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Would love to see an analysis of Beatrice and Benedick. Someone make a clever graph for Much Ado! The Oberon/Puck, Viola/Olivia stats don’t surprise me and are probably backed by some fanfic out there in the interwebs.

fuckyeahgreatplays:

FiveThirtyEight was surprised to find, via computer analysis, that Romeo and Juliet speak less to each other than to other characters.

I’m blaming Romeo for this lack of communication. Juliet speaks 155 lines to him, and he speaks only 101 to her. His reticence toward Juliet is particularly inexcusable when you consider that Romeo spends more time talking than anyone else in the play. (He spends only one-sixth of his time in conversation with the supposed love of his life.)
The plays with the most connected lovers seem to be the ones with strong women: “The Taming of the Shrew’s” fiery Katharina, “Macbeth’s” homicidal Lady Macbeth, “The Merchant of Venice’s” brilliant Portia, and “Antony and Cleopatra’s” seductive and defiant Cleopatra. In general, Shakespeare’s female lovers lavish a larger share of their lines on their men than the men do on them. This is true not just of “Romeo and Juliet,” but of “Macbeth,” “The Taming of the Shrew” and all four couples in “A Midsummer Night’s Dream.” The only real exceptions, tellingly, occur in the plays where the women pose as men: “Twelfth Night” and “The Merchant of Venice.” (Antony and Cleopatra spend roughly equal shares of lines on each other.)

The whole article is a fascinating read. There’s even an nifty set of interactive graphs.
Would love to see an analysis of Beatrice and Benedick. Someone make a clever graph for Much Ado! The Oberon/Puck, Viola/Olivia stats don’t surprise me and are probably backed by some fanfic out there in the interwebs.

fuckyeahgreatplays:

FiveThirtyEight was surprised to find, via computer analysis, that Romeo and Juliet speak less to each other than to other characters.

I’m blaming Romeo for this lack of communication. Juliet speaks 155 lines to him, and he speaks only 101 to her. His reticence toward Juliet is particularly inexcusable when you consider that Romeo spends more time talking than anyone else in the play. (He spends only one-sixth of his time in conversation with the supposed love of his life.)

The plays with the most connected lovers seem to be the ones with strong women: “The Taming of the Shrew’s” fiery Katharina, “Macbeth’s” homicidal Lady Macbeth, “The Merchant of Venice’s” brilliant Portia, and “Antony and Cleopatra’s” seductive and defiant Cleopatra. In general, Shakespeare’s female lovers lavish a larger share of their lines on their men than the men do on them. This is true not just of “Romeo and Juliet,” but of “Macbeth,” “The Taming of the Shrew” and all four couples in “A Midsummer Night’s Dream.” The only real exceptions, tellingly, occur in the plays where the women pose as men: “Twelfth Night” and “The Merchant of Venice.” (Antony and Cleopatra spend roughly equal shares of lines on each other.)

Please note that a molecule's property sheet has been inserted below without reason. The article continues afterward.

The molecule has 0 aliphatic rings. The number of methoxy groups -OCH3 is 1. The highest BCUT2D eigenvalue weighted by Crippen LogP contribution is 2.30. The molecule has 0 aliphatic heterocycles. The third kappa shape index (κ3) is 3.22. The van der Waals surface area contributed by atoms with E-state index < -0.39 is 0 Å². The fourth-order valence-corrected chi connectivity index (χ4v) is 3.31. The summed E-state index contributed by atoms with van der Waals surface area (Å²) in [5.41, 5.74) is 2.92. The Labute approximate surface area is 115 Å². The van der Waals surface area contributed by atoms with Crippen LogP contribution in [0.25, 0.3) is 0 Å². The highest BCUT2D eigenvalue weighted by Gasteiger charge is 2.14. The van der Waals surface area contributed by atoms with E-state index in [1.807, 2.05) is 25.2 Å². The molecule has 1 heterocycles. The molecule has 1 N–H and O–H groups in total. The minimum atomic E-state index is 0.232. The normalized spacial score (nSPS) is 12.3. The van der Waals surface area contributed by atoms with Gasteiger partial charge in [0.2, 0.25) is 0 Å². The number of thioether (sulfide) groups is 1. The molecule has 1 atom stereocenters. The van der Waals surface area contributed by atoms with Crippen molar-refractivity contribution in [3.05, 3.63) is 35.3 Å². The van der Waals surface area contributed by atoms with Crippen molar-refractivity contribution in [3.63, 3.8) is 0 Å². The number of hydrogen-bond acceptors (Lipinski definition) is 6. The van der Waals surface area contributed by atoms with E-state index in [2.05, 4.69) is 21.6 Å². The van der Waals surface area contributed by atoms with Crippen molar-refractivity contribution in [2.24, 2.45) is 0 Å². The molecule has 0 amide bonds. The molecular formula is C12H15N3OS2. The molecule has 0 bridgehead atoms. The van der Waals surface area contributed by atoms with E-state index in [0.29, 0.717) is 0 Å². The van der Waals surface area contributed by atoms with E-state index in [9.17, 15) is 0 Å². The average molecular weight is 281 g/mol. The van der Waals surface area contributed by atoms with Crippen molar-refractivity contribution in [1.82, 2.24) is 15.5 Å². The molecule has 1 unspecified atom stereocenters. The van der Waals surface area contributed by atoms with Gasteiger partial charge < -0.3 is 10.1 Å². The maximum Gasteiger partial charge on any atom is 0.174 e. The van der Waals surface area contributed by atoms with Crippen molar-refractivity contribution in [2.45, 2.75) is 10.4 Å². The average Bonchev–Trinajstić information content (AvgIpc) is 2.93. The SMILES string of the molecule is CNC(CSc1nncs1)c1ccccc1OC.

The whole article is a fascinating read. There’s even an nifty set of interactive graphs.

(via shakespearesaladstyle)

— 6 months ago with 2061 notes
#shakespeare  #reblog  #twelfth night  #The MErchant of Venice  #A Midsummer Night's Dream  #macbeth  #The Taming of the Shrew  #Antony and Cleopatra  #romeo and juliet 

Top: Peter O’Toole as Hamlet (1963, The National Theatre), and Macbeth (1980, The Old Vic)
Bottom: As Petruchio in The Taming of the Shrew (1960, RSC)

— 10 months ago with 54 notes
#macbeth  #The Taming of the Shrew  #hamlet  #stage  #performance  #peter o'toole  #photo  #Royal Shakespeare Company  #National Theatre  #old vic 
The Taming of the Shrew (1929) - Watch & Download Free | BnWMovies.com →

"The free movies which you can watch at BnWMovies.com (Black ‘n’ White Movies.com) are mostly public domain films with expired copyright. You can watch all black and white movies on this site for free, there is no subscription required and there never will be. While not all of the classic movies have download links, you can legally download all movies which have a red download icon.
Read more at http://www.bnwmovies.com/

— 1 year ago with 7 notes
#film  #the taming of the shrew  #douglas fairbanks  #mary pickford 
Globe on Screen - 2013 Season

Confirmed from Robert Marshall, the executive producer of the Globe on Screen, who gave a great paper today at the ANZSA 2012 conference:

Globe On Screen Season 2013:
-Henry V
-Taming of the Shrew
-Twelfth Night

**edit** just noticed - 600 followers. Thanks everyone :)

— 1 year ago with 28 notes
#Mark Rylance  #The Taming of the Shrew  #Twelfth Night  #film  #globe theatre  #henry v  #news  #stephen fry  #the globe  #thanks 
"He told me I was an Italian plumber from Brooklyn, so my instinct was to try a gruff and coarse voice - ‘hey you, get outta my face!’

What popped into my brain was a character I’d played in Taming Of The Shrew. I was Petruchio going back to get his wife in Italy, and I was a sort of ‘Mamma mia, nice ol’ Italian guy’. So I thought I’d do something like that. I went on and on about spaghetti and meatballs. After half an hour the producer said, ‘cut, stop, we’ve run out of tape!’ And he called Nintendo and said ‘I’ve found our Mario’. Mine was the only tape he sent back."
— 2 years ago with 17 notes
#News  #Nintendo  #The Taming of the Shrew  #interview